Evaluation of histocompatibility as a factor in the repair of nerve with a frozen nerve allograft

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✓ Host axons in dogs can regenerate through a long nerve allograft provided that the allograft bears only minor transplantation antigens, and is frozen and thawed before transplantation. The authors have tried to confirm this important observation in rats. Host rats received a 4-cm fresh or frozen nerve isograft (that is, a non-antigenic nerve), or a fresh or frozen nerve allograft with cells containing only minor transplantation antigens. The results showed that after 2 and 9 months only a fresh isograft permitted many host axons to traverse its entire length. Only a few host axons grew into the proximal 1 to 2 cm of a frozen isograft or into an allograft (fresh or frozen). Because frozen grafts failed, the authors examined some specimens after 2 weeks and found that freezing killed most of the Schwann cells. On the other hand, many proliferating Schwann cells were found in 2-week fresh isografts. In addition, hosts that received a frozen nerve allograft underwent regrafting after 9 months with an isograft and allograft (of the same genotype as the original nerve allograft) of nodose ganglion. These rats accepted the isograft but rejected the allograft of ganglion. It is concluded that axonal regeneration through a long frozen nerve graft fails in rats because freezing destroys Schwann cells. Moreover, a frozen nerve allograft does not induce a state of immunological tolerance, as has been suggested, because these recipients reject a second allograft. Since the present data failed to confirm findings obtained in dogs, the clinical use of a frozen nerve allograft is not recommended.

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Address reprint requests to: Andrew A. Zalewski, M.D., Building 36, Room 4D-20, National Institutes of Health, Bethesda, Maryland 20205.

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    Appearance of longitudinal sections of a normal nerve (A), and nerves grafted for 2 months (B–F). A normal nerve (A) contained many tightly packed and thickly myelinated nerve fibers (PAS stains myelin a red-purple color which in the photographs appears black). A fresh isograft (B) had many myelinated nerve fibers throughout its 4-cm length, but they were thinner and less tightly packed than normal. A fresh (C) or frozen (D) allograft lacked myelinated fibers throughout most of its distal portion; these distal segments were virtually acellular. Frozen isografts were similar to that shown in (D). Many axons were present throughout a fresh isograft (E, one axon at tip of arrow), whereas only a few axons were found in the proximal 1 to 2 cm of fresh and frozen allografts (F), or frozen isografts. A-D: PAS-hematoxylin, × 80; E, F: silver stain, × 330.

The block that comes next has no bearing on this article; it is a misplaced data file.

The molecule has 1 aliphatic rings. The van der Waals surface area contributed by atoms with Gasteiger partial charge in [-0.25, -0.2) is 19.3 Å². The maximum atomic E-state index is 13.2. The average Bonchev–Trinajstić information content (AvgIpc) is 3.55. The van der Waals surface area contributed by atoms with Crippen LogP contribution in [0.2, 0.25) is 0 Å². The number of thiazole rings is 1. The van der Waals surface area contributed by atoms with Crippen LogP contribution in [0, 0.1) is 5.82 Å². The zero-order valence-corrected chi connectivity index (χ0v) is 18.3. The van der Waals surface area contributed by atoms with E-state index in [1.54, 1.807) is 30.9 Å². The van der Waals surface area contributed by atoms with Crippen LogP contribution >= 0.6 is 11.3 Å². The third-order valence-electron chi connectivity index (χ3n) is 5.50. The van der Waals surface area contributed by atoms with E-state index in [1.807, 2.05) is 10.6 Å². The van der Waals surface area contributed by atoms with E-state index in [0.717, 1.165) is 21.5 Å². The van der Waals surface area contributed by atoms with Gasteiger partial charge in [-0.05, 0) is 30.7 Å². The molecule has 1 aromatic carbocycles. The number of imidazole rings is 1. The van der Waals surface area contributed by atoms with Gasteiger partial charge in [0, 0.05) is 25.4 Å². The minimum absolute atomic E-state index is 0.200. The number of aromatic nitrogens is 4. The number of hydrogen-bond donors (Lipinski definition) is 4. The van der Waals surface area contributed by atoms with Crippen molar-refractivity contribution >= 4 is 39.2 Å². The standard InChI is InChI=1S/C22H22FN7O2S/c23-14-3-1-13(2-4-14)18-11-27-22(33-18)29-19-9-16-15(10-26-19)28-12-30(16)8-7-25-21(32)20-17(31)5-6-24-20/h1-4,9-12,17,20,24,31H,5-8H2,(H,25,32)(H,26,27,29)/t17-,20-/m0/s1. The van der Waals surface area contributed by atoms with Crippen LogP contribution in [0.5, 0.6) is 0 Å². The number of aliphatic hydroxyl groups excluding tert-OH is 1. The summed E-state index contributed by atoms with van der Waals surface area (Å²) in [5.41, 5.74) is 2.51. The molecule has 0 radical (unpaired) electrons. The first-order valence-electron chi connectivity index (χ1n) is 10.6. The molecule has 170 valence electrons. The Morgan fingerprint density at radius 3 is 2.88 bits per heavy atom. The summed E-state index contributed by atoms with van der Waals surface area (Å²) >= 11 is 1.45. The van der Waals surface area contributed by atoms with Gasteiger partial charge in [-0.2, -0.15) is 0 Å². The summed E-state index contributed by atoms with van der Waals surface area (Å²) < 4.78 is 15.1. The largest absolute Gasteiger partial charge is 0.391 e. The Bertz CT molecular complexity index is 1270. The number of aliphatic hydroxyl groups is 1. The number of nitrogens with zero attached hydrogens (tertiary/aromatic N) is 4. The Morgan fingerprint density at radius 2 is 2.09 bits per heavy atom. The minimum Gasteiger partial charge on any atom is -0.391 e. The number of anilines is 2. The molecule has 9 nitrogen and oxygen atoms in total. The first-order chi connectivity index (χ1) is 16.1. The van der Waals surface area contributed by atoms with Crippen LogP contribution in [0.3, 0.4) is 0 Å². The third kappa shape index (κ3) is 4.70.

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    Appearance of longitudinal (A–C) and cross (D and E) sections of 2-week in situ degenerating host nerve (A), 2-week fresh isograft (B and D), and 2-week frozen allograft (C), and isograft (E). Schwann cells proliferated, and all but a few remnants of myelin (arrow, A) remained in an in situ degenerating nerve (A). A lesser degree of Schwann cell proliferation and more myelin debris (arrow, B) were found in a fresh isograft. The perineurial cells also survived in a fresh isograft (D, arrow points to perineurium). Massive amounts of degenerating myelin and few Schwann cells were observed in a frozen allograft (C) or frozen isograft (E). A frozen allograft but not a frozen isograft was usually surrounded (arrow, C) and infiltrated by mononuclear cells. The perineurial cells were absent from all frozen grafts (E). The arrow in E indicates where the perineurium should have been found in this frozen isograft (compare E to D). PAS-hematoxylin, × 80 (A–C) and × 330 (D, E).

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